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Is gaming the solution to sports’ Gen Z problem?

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Photo of Alistair Taylor
by Alistair Taylor

It has been well-documented that Gen Z’s and Generation Alpha’s interest in watching live sports has waned. It is important to dispel the notion that the younger cohorts are less likely to engage with sports, but rather to appreciate that they just consume them differently.

In a recent poll conducted by Morning Consult, 73% of surveyed parents with children in Generation Alpha said they encourage their children to engage with sports; however, only a third of these children actually play. COVID-19’s impact on the sports industry has been analysed at length, while the negative impact on grassroots engagement (one of sports’ biggest growth drivers) has been largely overlooked. Alarmingly, 35% of parents of Alphas stated that their children had lost interest during the pandemic-enforced lockdown, which prevented kids from playing in organised sports and banned them from stadia. Sports was already headed towards a cliff’s edge, struggling to engage with younger audiences while the premium domestic rights exist within pay-TV ecosystems. COVID-19 has only expedited matters.

Rights holders experiment with kid-friendly broadcasts

Speaking in March last year, NBA commissioner Adam Silver spoke about the leagues’ intention to capture the ‘cord-nevers’ – those consumers who have never paid for pay-TV subscriptions, which is where the majority of domestic rights have been awarded. This was a significant acknowledgement of just how imperative creating connectivity with the younger generations has become. Understanding that sports’ current viewing format fails to resonate with the younger demographic, Silver has expressed his interest in making sports broadcasts look more like video games, similar to a Twitch stream, featuring an abundance of stats, fan chat and custom viewing options.

The NFL’s chief marketing officer and former Activision Blizzard video game executive Tim Ellis echoed these sentiments in the Washington Post, aptly titled ‘Sports has a Gen Z problem. The pandemic may accelerate it’: “There’s no strategy for bringing in a 35-year-old fan for the first time... You have to make them a fan by the time they are 18 or you lose them forever”. As a direct response, during the NFL’s Wild Card Playoff round, in a league first, a kid-friendly broadcast aired on Nickelodeon,  alongside the main broadcast on CBS, featuring high-profile guests explaining the rules, graphics and virtual filters, including slime cannonsthat were set off after touchdowns. The NFL’s successful experiment drew an average audience of 2.1 million, making it the most viewed programme on the kids’ channel for almost four years. Creating a family connection through sports will go a long way in converting fandom, and more innovations like this will become the norm as leagues battle it out to capture the ‘cord-nevers’.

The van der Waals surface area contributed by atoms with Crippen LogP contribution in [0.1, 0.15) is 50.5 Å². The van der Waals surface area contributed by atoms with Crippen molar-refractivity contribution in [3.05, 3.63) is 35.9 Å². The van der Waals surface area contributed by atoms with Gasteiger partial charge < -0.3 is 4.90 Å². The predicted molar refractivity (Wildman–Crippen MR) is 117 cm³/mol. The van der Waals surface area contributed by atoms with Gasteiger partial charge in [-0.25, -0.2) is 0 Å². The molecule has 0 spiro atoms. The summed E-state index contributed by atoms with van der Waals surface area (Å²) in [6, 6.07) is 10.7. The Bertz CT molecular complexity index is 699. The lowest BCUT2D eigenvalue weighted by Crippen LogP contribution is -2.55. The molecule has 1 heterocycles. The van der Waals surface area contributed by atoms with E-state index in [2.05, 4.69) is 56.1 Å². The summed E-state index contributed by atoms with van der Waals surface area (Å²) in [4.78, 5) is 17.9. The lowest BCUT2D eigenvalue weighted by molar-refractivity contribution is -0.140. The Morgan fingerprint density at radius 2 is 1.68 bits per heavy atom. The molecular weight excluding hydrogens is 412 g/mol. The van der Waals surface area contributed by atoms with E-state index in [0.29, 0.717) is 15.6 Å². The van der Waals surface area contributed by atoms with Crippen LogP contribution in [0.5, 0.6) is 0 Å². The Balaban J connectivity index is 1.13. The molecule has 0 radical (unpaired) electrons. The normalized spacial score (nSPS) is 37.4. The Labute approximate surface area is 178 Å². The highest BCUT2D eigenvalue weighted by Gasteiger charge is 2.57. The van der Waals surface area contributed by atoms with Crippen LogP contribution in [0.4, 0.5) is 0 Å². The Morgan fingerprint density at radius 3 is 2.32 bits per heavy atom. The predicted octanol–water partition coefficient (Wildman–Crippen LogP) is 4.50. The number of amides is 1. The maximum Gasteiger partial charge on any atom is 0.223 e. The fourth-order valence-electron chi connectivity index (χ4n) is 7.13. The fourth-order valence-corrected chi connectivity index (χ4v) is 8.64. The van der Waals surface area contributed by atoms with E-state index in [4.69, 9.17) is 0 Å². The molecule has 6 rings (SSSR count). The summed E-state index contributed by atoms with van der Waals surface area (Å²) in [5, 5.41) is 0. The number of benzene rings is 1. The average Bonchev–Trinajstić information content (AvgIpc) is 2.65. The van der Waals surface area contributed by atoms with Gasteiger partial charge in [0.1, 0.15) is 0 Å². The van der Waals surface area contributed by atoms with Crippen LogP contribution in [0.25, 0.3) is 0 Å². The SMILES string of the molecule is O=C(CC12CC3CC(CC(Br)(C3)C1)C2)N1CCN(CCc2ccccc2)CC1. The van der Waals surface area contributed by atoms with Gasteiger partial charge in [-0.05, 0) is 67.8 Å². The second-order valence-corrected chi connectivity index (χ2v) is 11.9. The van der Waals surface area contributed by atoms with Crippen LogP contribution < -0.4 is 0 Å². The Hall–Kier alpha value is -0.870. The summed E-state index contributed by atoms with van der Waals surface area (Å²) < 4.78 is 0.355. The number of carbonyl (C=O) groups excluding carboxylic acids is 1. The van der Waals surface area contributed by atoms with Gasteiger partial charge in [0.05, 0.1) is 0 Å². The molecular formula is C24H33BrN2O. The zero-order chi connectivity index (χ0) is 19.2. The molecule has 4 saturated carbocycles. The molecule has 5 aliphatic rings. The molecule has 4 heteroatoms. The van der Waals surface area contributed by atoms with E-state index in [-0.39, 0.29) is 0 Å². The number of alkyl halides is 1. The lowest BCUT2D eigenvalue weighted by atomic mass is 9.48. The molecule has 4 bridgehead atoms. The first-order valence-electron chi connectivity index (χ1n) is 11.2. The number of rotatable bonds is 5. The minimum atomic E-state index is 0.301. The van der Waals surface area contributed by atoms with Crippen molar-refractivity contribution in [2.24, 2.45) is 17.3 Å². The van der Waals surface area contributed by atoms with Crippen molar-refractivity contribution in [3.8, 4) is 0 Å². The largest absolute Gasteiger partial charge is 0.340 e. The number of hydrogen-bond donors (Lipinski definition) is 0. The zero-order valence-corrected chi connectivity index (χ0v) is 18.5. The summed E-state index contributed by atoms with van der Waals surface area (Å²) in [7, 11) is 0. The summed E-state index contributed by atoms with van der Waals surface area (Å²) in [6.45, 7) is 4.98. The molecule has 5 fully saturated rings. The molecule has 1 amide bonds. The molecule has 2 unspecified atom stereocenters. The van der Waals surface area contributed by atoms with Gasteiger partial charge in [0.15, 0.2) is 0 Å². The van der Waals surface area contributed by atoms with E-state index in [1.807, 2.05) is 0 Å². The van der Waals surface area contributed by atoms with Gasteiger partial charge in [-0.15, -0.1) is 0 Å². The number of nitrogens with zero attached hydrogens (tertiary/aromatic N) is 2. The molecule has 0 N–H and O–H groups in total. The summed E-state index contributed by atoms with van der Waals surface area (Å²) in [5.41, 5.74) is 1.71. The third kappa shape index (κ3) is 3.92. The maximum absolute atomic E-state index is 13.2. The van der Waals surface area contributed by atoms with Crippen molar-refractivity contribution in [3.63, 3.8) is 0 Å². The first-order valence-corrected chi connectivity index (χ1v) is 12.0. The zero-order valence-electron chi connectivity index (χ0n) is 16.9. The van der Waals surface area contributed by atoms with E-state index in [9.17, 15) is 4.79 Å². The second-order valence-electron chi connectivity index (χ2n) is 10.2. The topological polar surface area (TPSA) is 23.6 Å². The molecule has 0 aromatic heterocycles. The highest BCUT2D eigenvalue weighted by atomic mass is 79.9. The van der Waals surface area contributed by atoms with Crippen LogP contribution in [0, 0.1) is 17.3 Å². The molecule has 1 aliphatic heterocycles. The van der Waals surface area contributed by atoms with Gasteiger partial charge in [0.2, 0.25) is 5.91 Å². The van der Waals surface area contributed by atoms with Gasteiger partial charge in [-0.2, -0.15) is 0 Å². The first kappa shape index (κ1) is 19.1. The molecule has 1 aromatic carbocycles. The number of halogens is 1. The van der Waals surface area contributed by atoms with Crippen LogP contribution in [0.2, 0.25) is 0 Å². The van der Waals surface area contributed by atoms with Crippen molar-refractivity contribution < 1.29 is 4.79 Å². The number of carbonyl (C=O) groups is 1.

Off-season windows present a unique opportunity to prioritise games’ initiatives

Games were the undoubted beneficiaries of live sports’ postponement in Q1 2020. However, the momentum stalled and the resumption of live sports recaptured the attention allocation of sports fans. Games, however, does still have something unique over traditional sports’ distributors... Access to Gen Z. Games not only presented sporting bodies with a way to maintain engagement with fans during live sports’ postponement, but also a viable avenue to connect with younger generations, who are more likely to engage directly with games propositions rather than watch live sports broadcasts.

Games offer rights holders a more effective medium through which to engage with an audience less inclined to linear consumption. Half of 16-24 year olds play games on a phone or tablet, 17 percentage points higher than watching live sports on TV, so digital initiatives around mobile games like EA’s Madden NFL and FIFA provide direct access to a digital-native audience. In Q4 2020,16-24 year olds were ten times more likely to watch esports than those aged 45+ and 16 percentage points more likely to watch games videos (source: MIDiA Research).

Fortunately coinciding with live sports’ hiatus, during its off season the NFL was presented with a unique window for driving attention towards its virtual substitute in Madden, capitalising on games’ insurgence. Ahead of last April’s remote NFL Draft, the NFL announced a deal with Fox Sports for a Madden NFL esports tournament, hosted by ex-Madden cover star and former NFL player Michael Vick. In the current heightened digital entertainment engagement landscape, maintaining relevance for their fan bases is paramount for rights holders. The existential risk for sports is the danger of becoming digitally marginalised through lack of new content engagement in a peak attention economy.

Rights holders have only scratched the surface with games collaborations. Following the initial pandemic-enforced lockdowns and subsequent sports resumption, rights holders can little afford to neglect the lucrative potential that games tie-ups offer. Realising the access and connectivity with younger, digital-first demographics that games can offer to sports (especially during off-seasons), capitalising on the engagement retention that these initiatives offer must become a growing prerogative.

*This blog precedes MIDiA’s upcoming March report Getting serious about esports: Identifying the key off-season digital engagement opportunities for sports, providing more extensive and recent data. To find out how to access the report, please email

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